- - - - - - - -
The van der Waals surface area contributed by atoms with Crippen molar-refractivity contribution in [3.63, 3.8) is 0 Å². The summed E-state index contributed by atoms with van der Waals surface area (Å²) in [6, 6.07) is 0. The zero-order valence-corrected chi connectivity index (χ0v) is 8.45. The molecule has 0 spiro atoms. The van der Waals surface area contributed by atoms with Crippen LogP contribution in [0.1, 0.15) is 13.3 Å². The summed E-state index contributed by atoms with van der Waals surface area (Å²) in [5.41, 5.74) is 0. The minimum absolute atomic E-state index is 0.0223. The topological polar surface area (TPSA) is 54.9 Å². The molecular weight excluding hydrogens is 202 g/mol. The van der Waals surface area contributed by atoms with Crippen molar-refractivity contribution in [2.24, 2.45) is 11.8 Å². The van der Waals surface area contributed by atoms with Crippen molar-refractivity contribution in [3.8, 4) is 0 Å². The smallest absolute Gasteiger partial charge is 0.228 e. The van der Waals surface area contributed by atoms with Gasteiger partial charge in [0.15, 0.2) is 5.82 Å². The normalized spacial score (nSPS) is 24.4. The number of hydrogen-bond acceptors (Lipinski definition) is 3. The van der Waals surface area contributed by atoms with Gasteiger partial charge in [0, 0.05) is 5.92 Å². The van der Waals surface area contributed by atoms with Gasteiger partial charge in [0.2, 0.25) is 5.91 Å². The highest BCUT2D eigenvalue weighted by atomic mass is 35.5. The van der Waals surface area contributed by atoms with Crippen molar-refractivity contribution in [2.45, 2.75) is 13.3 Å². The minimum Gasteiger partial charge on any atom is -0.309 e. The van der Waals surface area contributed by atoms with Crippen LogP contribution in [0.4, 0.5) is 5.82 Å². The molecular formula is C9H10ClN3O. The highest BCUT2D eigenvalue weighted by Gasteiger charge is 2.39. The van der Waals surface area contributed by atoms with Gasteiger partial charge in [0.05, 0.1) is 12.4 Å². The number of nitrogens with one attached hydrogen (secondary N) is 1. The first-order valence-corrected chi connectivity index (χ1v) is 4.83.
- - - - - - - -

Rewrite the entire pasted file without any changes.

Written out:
The van der Waals surface area contributed by atoms with Crippen molar-refractivity contribution in [3.63, 3.8) is 0 Å². The summed E-state index contributed by atoms with van der Waals surface area (Å²) in [6, 6.07) is 0. The zero-order valence-corrected chi connectivity index (χ0v) is 8.45. The molecule has 0 spiro atoms. The van der Waals surface area contributed by atoms with Crippen LogP contribution in [0.1, 0.15) is 13.3 Å². The summed E-state index contributed by atoms with van der Waals surface area (Å²) in [5.41, 5.74) is 0. The minimum absolute atomic E-state index is 0.0223. The topological polar surface area (TPSA) is 54.9 Å². The molecular weight excluding hydrogens is 202 g/mol. The van der Waals surface area contributed by atoms with Crippen molar-refractivity contribution in [2.24, 2.45) is 11.8 Å². The van der Waals surface area contributed by atoms with Crippen molar-refractivity contribution in [3.8, 4) is 0 Å². The smallest absolute Gasteiger partial charge is 0.228 e. The van der Waals surface area contributed by atoms with Gasteiger partial charge in [0.15, 0.2) is 5.82 Å². The normalized spacial score (nSPS) is 24.4. The number of hydrogen-bond acceptors (Lipinski definition) is 3. The van der Waals surface area contributed by atoms with Gasteiger partial charge in [0, 0.05) is 5.92 Å². The van der Waals surface area contributed by atoms with Gasteiger partial charge in [0.2, 0.25) is 5.91 Å². The highest BCUT2D eigenvalue weighted by atomic mass is 35.5. The van der Waals surface area contributed by atoms with Crippen molar-refractivity contribution in [2.45, 2.75) is 13.3 Å². The minimum Gasteiger partial charge on any atom is -0.309 e. The van der Waals surface area contributed by atoms with Crippen LogP contribution in [0.4, 0.5) is 5.82 Å². The molecular formula is C9H10ClN3O. The highest BCUT2D eigenvalue weighted by Gasteiger charge is 2.39. The van der Waals surface area contributed by atoms with Gasteiger partial charge in [0.05, 0.1) is 12.4 Å². The number of nitrogens with one attached hydrogen (secondary N) is 1. The first-order valence-corrected chi connectivity index (χ1v) is 4.83.